Teams are owned by the players. Successful teams self-evaluate and push each other to get better throughout the season. Coaches can motivate players but extrinsic motivation is a fossil fuel that cannot be sustained. The intrinsic motivation that is generated when every player comes to practice focused and ready to work hard is a renewable resource.

Occasionally, there are times when the team must be picked up by the coaches although the key word is “occasionally”. The teams that pick themselves up are the teams that play for national titles year after year.

Intrinsic motivation, supplemented by the extrinsic encouragement from team-mates and coaches, drives athletes to set new personal bests more effectively than any other system. To a certain degree, players improve when they take responsibility for their performance and work ethic, regardless of what the coach does.


One may argue that a coach employing this approach abdicates a duty they have to their team. It is definitely a stark contrast to the coach who micro-manages all that falls within their fiefdom. In that case, when a team’s efforts are directed towards something that falls within the coach’s Ideal Quality World, where do the athletes find significance?

Supporting players as they self-evaluate and follow their own path creates long-term motivation throughout a four or five year university career. When players choose their goals, they will assume greater responsibility towards their accomplishment. In addition, they will develop skills that can be used off the court during the rest of their lives.

It would be conceited and ultimately flawed for a coach to expect a group of student-athletes to automatically adopt this mindset. Making a commitment to never settle is very challenging because the work never stops. However, since all behaviour is incentive based, coaches can create incentives for their athletes to adopt this point of view.

Handling Pressure

When a crisis occurs during the year, the players are ultimately responsible for the resolution. Coaches can recommend actions but players must execute these actions. Sometimes, the players must pull themselves together and move forward on their own. Adversity occurs during every minute of every game and practice: there are always battles between you and an opponent (or you and yourself) that present opportunities to set a personal best. Adversity also occurs every day of your life.

Choices made under pressure in sport will recur under pressure in daily life. Quitting on the pitch leads to quitting off the pitch. Losing one’s composure when thrown a curve leads to losing one’s composure when life throws a curve and actions have meaningful consequences. As Vince Lombardi said: “Truth is knowing that your character is shaped by your everyday choices.”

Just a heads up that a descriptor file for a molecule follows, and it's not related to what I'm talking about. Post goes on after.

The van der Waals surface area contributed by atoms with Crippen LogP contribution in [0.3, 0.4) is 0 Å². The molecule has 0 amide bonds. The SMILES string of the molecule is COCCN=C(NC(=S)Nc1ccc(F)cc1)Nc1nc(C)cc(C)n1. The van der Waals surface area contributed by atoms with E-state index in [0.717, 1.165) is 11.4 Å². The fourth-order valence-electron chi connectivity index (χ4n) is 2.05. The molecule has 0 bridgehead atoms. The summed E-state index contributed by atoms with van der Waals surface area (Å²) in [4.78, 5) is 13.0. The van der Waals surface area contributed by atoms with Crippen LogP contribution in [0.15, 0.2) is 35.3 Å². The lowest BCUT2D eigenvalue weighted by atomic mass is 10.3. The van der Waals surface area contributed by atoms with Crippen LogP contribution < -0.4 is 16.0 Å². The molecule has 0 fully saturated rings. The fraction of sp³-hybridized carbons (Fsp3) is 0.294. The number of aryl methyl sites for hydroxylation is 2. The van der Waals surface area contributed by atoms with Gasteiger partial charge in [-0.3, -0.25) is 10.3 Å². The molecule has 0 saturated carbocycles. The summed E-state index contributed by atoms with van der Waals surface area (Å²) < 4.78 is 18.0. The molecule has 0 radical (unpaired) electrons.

Personal Bests

The goal of life is self-actualization; the goal of sport is to set a personal best every performance (or as often as possible.) Setting frequent PBs will result in self-actualization over the long run. Personal bests during games are the culmination of a week’s worth of good decisions on and off the court.

Coaches are demanding because they want to see student-athletes develop. The season is fleeting but hopefully the lessons learnt will last much longer. Take the time to ask players about their definition of success and their goals. Players’ actions during games and practices comprise the evidence that they have learnt these lessons.

Incorporating 360º Assessment when evaluating players helps engender this attitude. When coaches ask the team for their input, players are forced to reflect critically, honestly, frankly, and pragmatically. If they take the exercise lightly, players do not improve and their position on the team does not change.


Actions become habits when performed repeatedly. Coaches hope that players develop positive habits, such as work ethic, teamwork, and initiative, by making good choices about how they act. Part of the attraction of sport is that it is a forum to practice decisions under pressure, decisions that players must make for the next fifty years.


Sports teach decision-making; every choice has a consequence. The choice of action or inaction includes the consequence of being accountable or abdicating responsibility. In life, everyone must work for their goals; nothing is handed to anyone. In sports, there are teams that survive due to the help of the coaching staff. However, like the game of Life, there is a time when student-athletes must decide what they want and make it happen.

Sports exist so that student-athletes can play and coaches can coach as hard as possible. Improvement (however incremental) is essential. Athletes begin the season at a certain level and the goal is to become a better player/student/person by the end of the year. Athletes become better people by behaving like a better person as often as possible.

If you choose not to push yourself to get better and decide not to demand that others do the same, you are missing a valuable opportunity. Opportunities to practice in life are rare; a good team practices at least thrice for every game.

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